The Baltimore Orioles need pitching and badly. They have been linked to several free-agent pitchers this off-season, and the trade market for pitching has always included the Orioles. Lohse could very well be their last chance to upgrade their pitching staff, and make another run at what looks to be another very strong AL East. If Lohse can be the missing piece to the Orioles making a deep playoff run there is no doubt in my mind that they would forfeit the cash & the pick to sign Lohse, however, I could only see them signing him for no more than three years as Lohse is thirty-four, and can start to lose his stuff at any point.
Contract Prediction for Lohse-to-Baltimore: 2 years/$24 million with a club option in 2015 worth $13 million.
The Phillies are also a team I could see attempt a run at Lohse. The Phillies are an aging team, whose championship window is closing with premier players like Ryan Howard, Chase Utley, and Cliff Lee getting up there in years. In the past the Phillies have shown a willingness to part with prospects and draft picks, see the Roy Halladay trade, and Cliff Lee signing. With the signing of a pitcher like Lohse the Phillies could push Kyle Kendrick to the fifth spot in the rotation, knocking out John Lannan, and have a rotation of Cliff Lee, Roy Halladay, Cole Hamels, Kyle Lohse, and Kyle Kendrick. However, to get a rotation that stacked will cost money which is something that the Phillies have, especially playing in a big market and having a very supportive fan base. Because of this flexibility the Phillies can more effectively eat bad contracts and move on, so I think they would have more guaranteed years but slightly less cash.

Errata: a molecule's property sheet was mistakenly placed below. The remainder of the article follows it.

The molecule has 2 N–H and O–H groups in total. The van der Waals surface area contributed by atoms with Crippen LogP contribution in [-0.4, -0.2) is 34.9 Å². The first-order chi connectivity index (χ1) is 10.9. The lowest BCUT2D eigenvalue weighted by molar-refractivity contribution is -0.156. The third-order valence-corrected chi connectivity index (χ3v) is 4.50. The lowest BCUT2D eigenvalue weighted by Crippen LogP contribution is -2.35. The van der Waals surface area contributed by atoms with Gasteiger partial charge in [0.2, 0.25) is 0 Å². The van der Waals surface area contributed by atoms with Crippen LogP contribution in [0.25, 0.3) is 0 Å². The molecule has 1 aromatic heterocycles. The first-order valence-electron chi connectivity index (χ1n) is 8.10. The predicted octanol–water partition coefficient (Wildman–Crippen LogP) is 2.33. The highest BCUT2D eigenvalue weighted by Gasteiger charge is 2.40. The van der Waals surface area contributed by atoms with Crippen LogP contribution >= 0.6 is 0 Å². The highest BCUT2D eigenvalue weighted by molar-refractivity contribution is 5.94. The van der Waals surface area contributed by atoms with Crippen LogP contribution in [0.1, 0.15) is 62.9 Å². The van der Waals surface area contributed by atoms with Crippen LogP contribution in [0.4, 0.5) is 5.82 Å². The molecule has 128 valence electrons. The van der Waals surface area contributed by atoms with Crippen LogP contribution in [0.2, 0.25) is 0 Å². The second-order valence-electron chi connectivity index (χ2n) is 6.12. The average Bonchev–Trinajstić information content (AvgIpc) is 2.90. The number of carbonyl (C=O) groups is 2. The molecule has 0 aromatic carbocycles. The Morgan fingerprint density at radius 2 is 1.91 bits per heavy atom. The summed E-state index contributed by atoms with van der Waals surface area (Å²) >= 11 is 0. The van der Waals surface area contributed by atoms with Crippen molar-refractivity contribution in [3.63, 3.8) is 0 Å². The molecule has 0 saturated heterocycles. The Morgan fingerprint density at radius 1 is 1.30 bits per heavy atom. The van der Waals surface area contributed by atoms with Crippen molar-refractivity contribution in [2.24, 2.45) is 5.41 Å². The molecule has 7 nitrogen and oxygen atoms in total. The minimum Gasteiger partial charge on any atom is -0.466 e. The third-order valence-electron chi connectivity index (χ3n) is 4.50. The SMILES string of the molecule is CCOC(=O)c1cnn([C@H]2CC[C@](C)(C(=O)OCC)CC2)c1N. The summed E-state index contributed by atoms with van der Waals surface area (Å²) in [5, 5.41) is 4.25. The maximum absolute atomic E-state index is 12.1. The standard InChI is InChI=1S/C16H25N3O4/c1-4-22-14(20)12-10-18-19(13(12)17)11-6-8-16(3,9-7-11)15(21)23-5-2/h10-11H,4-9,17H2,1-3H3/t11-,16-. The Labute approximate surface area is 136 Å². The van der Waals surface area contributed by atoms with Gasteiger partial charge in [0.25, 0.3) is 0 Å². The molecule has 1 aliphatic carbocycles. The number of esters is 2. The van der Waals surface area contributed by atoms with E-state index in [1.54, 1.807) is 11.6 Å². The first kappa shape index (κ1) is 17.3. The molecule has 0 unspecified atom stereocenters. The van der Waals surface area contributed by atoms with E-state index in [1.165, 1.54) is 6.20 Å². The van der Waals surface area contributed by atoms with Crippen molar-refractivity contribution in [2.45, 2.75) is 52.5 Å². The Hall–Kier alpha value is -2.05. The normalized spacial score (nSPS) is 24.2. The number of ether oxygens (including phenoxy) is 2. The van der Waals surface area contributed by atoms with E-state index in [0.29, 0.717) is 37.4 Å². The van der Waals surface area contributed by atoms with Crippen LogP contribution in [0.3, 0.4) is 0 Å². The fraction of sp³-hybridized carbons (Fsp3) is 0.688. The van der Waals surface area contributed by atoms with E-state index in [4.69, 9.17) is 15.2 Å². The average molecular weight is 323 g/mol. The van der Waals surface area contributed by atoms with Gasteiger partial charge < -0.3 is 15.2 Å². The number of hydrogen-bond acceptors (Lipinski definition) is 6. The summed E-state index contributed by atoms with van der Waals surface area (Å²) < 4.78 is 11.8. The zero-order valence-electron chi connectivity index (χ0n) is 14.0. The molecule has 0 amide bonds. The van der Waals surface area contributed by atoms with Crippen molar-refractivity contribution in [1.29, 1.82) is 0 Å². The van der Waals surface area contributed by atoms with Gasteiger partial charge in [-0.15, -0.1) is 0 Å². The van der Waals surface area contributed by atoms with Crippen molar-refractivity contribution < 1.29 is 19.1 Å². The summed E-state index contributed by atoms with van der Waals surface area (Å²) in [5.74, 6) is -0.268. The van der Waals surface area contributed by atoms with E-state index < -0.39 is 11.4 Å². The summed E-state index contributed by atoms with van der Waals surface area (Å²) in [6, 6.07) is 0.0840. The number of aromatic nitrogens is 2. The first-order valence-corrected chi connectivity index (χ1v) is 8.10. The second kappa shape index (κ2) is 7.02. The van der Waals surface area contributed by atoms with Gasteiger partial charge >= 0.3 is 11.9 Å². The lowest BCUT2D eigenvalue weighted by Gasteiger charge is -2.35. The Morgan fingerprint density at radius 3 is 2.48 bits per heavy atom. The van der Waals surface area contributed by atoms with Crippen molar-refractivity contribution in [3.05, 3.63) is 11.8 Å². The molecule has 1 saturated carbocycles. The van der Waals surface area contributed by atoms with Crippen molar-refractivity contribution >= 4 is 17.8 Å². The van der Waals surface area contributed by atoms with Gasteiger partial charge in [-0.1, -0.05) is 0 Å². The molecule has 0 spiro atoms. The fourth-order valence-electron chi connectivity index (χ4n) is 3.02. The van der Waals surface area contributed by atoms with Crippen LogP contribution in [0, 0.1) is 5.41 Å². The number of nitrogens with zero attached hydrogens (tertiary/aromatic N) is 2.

My contract prediction for Lohse-to-Philadelphia: 3 years/$30 million with the contract being front loaded so that Lohse would be easily dealt in his later years of the deal.
Thanks reading my non-White Sox related post, the Sox have been very quiet lately and I hope they can make a splash soon considering we still have trade chip Gavin Floyd and holes at third base and in the bullpen. Not to mention we still have not acquired the left-handed bat we have been searching for all off-season.
Rumors broke last yesterday evening that the White Sox have been in discussions with the Diamondbacks regarding one of their outfielders. The reason being the D-Backs now have a surplus of outfielders in the wake of their signing of former NLCS MVP Cody Ross. Initial discussions between the two sides apparently involved a swap of some sort involving Alexei Ramirez going to the Diamondbacks in exchange for Justin Upton. However, as talks progressed the Diamondbacks felt more comfortable dealing Kubel rather than Upton, so now the White Sox are presumably in talks with D-Backs GM Kevin Towers regarding Kubel.
Kubel will make $7.5 million dollars in 2013, and the team that possesses him would have a $7.5 million club option for him in 2014. Kubel ranked 4th last year among qualifying left fielders in bases on balls last season with 57; only Martin Prado, Ryan Braun, and Matt Holliday had better eyes than Kubel. Kubel was also a doubles machine last year with 30 two-baggers. In addition Kubel also pelted 30 home runs with 90 RBIs, while sustaining a .327 on-base percentage, which would have been the 7th highest on-base percentage had he been with the Sox, just behind slugger Adam Dunn. Kubel will also turn 31 this upcoming season, and would be 32 by the end of the life of the contract, just leaving his prime production years.